A REDD project has been in existence in the coffee region buffering the El Triunfo Biosphere Reserve since 2008. Managed by Conservation International and in partnership with Starbuck’s Coffee, the project creates carbon credits by growing trees as a shade cover for the coffee farms dominating the first slopes of the Sierra Madres. Starbuck’s buys the shade-grown coffee, which conforms to their Coffee and Farmer Equity (CAFE) practices, while participating farmers receive a subsidy to make up for the lower yield shade-grown produces. The subsidy comes directly from the Mexican government which, according to the UN’s Food and Agriculture Organization, controversially obtains the rights to the generated carbon credits………
READ entire article here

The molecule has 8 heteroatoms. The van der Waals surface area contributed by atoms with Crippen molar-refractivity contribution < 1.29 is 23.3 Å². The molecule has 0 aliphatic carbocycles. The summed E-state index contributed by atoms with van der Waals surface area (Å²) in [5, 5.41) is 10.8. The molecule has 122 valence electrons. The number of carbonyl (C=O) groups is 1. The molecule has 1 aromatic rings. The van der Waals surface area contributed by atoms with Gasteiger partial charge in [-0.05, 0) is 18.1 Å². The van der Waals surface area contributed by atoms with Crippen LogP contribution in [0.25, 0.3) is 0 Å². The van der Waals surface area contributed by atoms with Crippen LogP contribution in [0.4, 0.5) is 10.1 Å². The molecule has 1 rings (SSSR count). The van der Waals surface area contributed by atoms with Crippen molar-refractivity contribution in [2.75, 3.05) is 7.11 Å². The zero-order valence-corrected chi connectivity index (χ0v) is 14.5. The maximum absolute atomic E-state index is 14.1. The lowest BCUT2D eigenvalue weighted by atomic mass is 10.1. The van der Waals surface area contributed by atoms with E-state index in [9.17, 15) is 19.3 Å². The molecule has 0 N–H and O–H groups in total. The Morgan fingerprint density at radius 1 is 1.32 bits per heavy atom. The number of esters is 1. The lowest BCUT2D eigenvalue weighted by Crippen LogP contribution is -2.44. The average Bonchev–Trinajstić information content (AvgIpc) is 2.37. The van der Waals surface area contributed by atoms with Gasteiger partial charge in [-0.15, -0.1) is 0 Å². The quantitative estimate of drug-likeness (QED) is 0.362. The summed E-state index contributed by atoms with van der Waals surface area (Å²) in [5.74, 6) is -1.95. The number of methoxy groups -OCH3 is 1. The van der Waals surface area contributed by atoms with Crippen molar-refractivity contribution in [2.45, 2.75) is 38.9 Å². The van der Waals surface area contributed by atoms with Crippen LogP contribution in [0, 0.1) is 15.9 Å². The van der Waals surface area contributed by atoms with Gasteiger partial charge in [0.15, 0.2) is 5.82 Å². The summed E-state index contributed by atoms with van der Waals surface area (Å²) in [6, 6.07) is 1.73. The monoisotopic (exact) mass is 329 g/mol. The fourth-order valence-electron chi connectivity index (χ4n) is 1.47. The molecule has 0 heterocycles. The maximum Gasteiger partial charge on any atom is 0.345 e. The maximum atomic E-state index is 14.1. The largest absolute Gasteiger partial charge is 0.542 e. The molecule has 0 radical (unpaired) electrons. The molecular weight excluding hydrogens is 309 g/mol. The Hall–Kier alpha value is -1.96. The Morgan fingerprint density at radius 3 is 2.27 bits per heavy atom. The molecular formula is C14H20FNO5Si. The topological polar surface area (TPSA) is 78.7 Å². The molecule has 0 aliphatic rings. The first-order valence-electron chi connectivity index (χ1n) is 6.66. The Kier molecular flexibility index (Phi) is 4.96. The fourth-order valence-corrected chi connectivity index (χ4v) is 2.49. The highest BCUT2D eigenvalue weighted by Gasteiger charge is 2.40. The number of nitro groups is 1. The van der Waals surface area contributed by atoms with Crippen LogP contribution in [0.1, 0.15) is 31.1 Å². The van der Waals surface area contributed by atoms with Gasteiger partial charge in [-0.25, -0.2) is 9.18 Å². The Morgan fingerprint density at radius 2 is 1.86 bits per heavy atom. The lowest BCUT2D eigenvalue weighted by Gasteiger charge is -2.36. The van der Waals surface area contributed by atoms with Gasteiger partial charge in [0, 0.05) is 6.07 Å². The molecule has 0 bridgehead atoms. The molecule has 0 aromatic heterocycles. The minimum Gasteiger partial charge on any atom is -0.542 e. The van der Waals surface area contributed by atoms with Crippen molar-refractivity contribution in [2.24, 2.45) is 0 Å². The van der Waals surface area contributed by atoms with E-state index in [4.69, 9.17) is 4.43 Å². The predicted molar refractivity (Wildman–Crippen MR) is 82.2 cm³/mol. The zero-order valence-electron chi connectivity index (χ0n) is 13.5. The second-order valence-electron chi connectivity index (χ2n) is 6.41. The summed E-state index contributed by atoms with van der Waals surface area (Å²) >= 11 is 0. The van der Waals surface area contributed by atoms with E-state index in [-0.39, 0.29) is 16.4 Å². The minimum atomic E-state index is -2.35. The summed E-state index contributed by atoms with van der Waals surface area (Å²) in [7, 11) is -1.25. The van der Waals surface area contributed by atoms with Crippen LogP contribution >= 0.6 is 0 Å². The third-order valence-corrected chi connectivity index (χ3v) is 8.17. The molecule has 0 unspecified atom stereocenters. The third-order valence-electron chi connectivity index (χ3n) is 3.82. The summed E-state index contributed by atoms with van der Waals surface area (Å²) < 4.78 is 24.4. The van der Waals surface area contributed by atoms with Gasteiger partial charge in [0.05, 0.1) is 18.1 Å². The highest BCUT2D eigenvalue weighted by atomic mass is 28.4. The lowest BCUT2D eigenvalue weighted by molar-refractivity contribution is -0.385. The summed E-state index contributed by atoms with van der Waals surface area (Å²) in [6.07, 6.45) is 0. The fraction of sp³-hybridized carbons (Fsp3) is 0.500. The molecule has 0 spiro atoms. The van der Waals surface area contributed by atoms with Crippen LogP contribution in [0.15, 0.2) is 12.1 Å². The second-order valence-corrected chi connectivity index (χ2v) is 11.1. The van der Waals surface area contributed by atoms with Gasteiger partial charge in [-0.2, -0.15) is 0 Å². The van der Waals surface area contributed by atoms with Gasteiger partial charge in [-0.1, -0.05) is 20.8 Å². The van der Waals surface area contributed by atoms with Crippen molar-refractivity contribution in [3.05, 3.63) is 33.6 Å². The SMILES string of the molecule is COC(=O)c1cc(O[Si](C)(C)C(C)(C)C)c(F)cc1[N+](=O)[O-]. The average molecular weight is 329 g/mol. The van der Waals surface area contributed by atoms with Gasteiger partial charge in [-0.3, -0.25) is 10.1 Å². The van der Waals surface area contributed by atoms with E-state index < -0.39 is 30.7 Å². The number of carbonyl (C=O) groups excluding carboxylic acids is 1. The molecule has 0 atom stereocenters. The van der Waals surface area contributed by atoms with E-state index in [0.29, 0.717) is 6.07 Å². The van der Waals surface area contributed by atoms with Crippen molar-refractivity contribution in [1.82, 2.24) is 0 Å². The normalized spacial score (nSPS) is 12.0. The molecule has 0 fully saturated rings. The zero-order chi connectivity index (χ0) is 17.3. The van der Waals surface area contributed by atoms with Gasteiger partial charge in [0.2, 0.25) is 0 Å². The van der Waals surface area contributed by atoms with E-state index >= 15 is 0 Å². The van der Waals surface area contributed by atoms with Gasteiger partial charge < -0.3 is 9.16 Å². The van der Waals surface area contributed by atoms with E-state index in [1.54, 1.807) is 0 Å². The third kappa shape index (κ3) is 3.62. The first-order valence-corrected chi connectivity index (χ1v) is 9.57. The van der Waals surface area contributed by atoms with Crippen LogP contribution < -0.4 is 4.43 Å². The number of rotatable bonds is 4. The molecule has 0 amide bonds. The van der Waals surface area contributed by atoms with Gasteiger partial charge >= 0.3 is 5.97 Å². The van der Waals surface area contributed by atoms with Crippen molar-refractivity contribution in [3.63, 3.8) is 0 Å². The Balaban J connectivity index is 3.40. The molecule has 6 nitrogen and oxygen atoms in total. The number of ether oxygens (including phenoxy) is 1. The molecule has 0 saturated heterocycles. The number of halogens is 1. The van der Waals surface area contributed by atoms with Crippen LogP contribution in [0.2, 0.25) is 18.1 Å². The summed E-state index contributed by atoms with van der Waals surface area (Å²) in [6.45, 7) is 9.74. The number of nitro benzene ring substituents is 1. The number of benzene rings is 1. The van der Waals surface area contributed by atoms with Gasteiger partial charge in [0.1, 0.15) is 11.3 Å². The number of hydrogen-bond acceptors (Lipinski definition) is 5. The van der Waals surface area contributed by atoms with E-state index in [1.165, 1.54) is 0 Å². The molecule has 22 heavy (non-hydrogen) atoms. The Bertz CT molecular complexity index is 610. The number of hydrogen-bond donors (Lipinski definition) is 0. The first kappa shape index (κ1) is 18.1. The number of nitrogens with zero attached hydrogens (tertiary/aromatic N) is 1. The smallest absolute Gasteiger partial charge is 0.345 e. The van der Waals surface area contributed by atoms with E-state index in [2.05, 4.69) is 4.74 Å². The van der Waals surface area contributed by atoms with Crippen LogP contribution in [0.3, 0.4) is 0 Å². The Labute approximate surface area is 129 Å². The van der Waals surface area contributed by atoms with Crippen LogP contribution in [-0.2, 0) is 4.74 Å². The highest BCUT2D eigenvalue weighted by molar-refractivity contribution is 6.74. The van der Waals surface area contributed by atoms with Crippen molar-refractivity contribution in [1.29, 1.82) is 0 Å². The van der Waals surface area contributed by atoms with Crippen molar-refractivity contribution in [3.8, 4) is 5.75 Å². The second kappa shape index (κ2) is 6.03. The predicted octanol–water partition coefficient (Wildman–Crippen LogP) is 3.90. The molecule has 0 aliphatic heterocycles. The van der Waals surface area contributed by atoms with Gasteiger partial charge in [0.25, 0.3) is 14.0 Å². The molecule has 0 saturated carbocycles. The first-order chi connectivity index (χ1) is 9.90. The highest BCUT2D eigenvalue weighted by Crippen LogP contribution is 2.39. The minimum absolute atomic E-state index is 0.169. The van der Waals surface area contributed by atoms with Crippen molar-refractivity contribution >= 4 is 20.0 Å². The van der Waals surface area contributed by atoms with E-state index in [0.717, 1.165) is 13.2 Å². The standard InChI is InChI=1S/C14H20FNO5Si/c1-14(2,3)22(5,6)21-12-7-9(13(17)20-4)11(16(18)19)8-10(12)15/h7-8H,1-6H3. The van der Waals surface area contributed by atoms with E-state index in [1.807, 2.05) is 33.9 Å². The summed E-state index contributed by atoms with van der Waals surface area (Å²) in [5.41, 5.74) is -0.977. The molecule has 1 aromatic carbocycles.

Three Indigenous Nations in Altamira area, Para, signed REDD contracts with an untrustworthy individual, Benedito Millleo Junior, representative fromTopoGeo.

Tuesday, March 27th, 2012

By Rebecca Sommer

I was in the city of Altamira, the Amazon area in the state of Para, preparing to leave the next day. It was with a knot in my throat when I promised the young chief of one of the three indigenous nations in this area that had signed REDD contracts, not to reveal their identity.

For years I have tried to inform indigenous peoples about the lies and wrongs that one day soon they will be told in order to obtain their consent for REDD projects on their indigenous territory.

But it is indeed a very abstract issue, and unfortunately, my explanation had no effect on this particular young chief, and other young leaders that were standing in a circle around me, with their REDD contract signed, in their hand, in June 2011.

They were worried, thus the reason why they approached me with the contract. They trusted me enough to allow me to photograph it. (To view the original contract in Portuguese with the names that could identify the indigenous nation removed CLICK HERE)